The Knicks are playing without Mitchell Robinson, an athletic shot blocker who would make life more difficult for Young at the rim. This series would be different if Robinson were healthy and able to give Thibodeau more options defensively. (Atlanta’s brass would counter that the Hawks are missing the second-year forward Cam Reddish. Most teams are not fully healthy this time of year.)

You can’t help but wonder if Randle and, by extension, the Knicks are just tired. Very few N.B.A. players faced more of a burden during the regular season than Randle, who had to be the team’s best scorer, rebounder and passer, while playing most of the minutes. And this is where a common criticism of Thibodeau comes into play. He has long been pilloried for relying on his top players too extensively. And against the Hawks, the Knicks’ starters have regressed since the regular season.

Randle led the N.B.A. in total minutes this season. Barrett was second. They were still on the floor late in the fourth quarter Sunday, despite the game’s being out of reach. (As a contrast, Young, who is the focal point of the Hawks’ offense, was 33rd in total minutes.)

Randle was in the game long enough that with around three minutes left, he fouled Danilo Gallinari hard in retaliation for Gallinari’s elbowing Reggie Bullock. On its face, this was a leader standing up for a teammate. But Randle probably should not have been on the floor that late in the game, when the Hawks were winning, 111-87. And if the situation somehow escalated, Randle would have been vulnerable to further punishment from the league.

This Knicks team just might not have its legs, and against Atlanta, a team that moves the ball well and is stacked with shooters and rebounders, being able to move quickly for long stretches is essential. The Knicks, one of the best 3-point-shooting teams in the league in the regular season, were 9 for 29 Sunday, only 31 percent.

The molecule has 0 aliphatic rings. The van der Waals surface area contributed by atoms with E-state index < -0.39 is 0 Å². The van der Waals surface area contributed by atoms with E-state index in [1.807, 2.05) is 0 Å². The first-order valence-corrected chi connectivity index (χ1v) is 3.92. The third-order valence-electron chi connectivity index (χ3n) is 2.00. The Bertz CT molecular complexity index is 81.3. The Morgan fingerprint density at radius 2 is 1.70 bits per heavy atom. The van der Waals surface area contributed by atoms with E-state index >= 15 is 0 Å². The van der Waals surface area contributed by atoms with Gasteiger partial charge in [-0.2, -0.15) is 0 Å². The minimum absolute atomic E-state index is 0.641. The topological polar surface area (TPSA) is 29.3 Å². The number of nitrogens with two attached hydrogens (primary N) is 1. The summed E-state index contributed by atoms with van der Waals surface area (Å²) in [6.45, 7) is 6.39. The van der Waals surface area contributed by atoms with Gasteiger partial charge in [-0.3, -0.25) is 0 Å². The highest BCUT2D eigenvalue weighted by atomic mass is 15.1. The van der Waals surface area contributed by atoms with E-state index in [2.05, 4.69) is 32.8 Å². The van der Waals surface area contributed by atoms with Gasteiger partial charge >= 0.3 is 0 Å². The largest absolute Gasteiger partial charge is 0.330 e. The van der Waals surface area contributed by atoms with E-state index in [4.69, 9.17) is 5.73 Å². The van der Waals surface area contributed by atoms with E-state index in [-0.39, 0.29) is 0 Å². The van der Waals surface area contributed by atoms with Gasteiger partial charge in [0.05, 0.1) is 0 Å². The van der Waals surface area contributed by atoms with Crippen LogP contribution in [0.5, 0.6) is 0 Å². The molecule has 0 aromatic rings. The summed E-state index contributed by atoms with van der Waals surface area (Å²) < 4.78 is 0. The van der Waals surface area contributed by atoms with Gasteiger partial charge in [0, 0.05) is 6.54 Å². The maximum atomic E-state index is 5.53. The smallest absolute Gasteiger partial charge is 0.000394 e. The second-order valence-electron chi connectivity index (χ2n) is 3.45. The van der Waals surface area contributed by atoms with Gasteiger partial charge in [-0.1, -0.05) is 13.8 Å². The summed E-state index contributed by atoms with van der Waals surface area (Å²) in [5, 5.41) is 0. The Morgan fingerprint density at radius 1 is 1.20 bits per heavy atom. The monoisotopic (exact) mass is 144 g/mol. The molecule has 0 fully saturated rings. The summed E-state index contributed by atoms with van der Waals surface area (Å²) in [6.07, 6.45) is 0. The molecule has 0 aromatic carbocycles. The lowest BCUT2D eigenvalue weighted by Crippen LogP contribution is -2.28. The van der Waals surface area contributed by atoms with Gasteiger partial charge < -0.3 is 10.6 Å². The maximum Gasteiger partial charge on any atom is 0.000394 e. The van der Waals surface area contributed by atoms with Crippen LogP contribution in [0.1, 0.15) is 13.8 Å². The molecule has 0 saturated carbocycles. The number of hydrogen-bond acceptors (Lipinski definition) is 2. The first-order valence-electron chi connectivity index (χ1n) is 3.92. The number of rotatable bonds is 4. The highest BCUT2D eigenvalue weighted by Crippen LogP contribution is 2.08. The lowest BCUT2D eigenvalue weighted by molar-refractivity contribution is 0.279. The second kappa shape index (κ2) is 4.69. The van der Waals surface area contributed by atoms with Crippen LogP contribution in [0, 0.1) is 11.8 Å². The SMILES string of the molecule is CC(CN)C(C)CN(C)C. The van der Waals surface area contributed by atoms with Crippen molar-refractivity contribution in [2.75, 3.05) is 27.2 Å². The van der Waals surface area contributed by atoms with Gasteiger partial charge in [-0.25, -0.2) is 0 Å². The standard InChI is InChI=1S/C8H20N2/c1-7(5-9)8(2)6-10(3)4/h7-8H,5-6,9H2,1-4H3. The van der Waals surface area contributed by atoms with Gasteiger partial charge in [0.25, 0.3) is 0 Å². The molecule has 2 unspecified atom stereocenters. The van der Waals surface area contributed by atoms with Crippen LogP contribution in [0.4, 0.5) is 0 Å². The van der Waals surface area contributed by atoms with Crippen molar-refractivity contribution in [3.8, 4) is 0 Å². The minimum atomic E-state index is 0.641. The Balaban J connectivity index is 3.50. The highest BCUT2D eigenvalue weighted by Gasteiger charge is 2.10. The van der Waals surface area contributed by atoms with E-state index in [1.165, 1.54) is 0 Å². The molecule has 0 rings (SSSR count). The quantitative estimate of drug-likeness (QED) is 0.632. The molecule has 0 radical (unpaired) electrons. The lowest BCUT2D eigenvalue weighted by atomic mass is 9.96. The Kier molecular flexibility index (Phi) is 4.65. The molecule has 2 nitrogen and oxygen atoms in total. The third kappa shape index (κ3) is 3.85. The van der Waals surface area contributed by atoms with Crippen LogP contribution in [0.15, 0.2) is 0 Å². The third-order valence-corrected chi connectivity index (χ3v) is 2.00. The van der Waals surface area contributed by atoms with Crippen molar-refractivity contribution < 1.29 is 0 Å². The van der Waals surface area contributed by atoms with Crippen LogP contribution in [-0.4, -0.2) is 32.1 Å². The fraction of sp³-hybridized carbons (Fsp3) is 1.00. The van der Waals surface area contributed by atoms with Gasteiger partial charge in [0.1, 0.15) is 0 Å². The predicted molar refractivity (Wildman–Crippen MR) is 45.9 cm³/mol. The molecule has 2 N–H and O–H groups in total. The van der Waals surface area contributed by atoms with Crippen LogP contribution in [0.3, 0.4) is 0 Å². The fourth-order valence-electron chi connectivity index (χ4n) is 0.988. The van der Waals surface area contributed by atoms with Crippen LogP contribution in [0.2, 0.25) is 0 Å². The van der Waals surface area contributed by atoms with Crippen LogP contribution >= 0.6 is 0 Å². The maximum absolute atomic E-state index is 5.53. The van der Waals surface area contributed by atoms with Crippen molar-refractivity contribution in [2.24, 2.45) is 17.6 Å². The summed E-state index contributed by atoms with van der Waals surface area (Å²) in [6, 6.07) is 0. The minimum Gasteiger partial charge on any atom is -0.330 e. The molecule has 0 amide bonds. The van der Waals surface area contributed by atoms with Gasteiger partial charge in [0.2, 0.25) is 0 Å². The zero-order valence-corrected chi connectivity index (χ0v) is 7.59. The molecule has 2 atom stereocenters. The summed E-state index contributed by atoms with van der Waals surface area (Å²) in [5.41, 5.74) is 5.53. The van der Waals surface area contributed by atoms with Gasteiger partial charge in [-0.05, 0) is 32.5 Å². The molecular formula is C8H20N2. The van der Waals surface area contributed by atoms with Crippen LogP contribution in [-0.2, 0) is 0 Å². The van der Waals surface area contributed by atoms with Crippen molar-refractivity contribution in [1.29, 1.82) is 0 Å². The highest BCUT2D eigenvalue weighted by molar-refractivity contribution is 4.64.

Rose, 32, who averaged 26.8 minutes a game in the regular season, played nearly 40 minutes in each of the first three games of this series. After scoring 16 points in the first half, he had only 2 after the break, seemingly running out of gas. Bullock, a typically reliable starter for the Knicks, went 0 of 4 from the field.

The Knicks were down by 4 points after two quarters. But Atlanta’s third-quarter run, triggered by hot perimeter shooting and a lethargic Knicks defense, pushed its lead to 17.

It’s easy to chalk up some of the Knicks’ jitters to their lack of postseason experience. Randle, Barrett and several other players are playing in their first playoff series. But the same goes for the Hawks: Clint Capela is their only starter who did not make his playoff debut this month.

The series is not over yet. Teams facing 3-1 deficits have managed to come back to win the series 13 times in N.B.A. history. Two of them were last year, when the Denver Nuggets defeated both the Los Angeles Clippers and the Utah Jazz in the bubble. And the Knicks are headed home, where a dedicated fan base awaits them.

But it won’t be something tactical that gets the team back into the series. Randle and the other starters who carried the Knicks to this point have to dig deep and find another level. Otherwise, a playoff run that has electrified New York City is going to end much earlier than anyone thought.

“We’ve got to fix it,” Thibodeau said. “We’ve got to fix it fast.”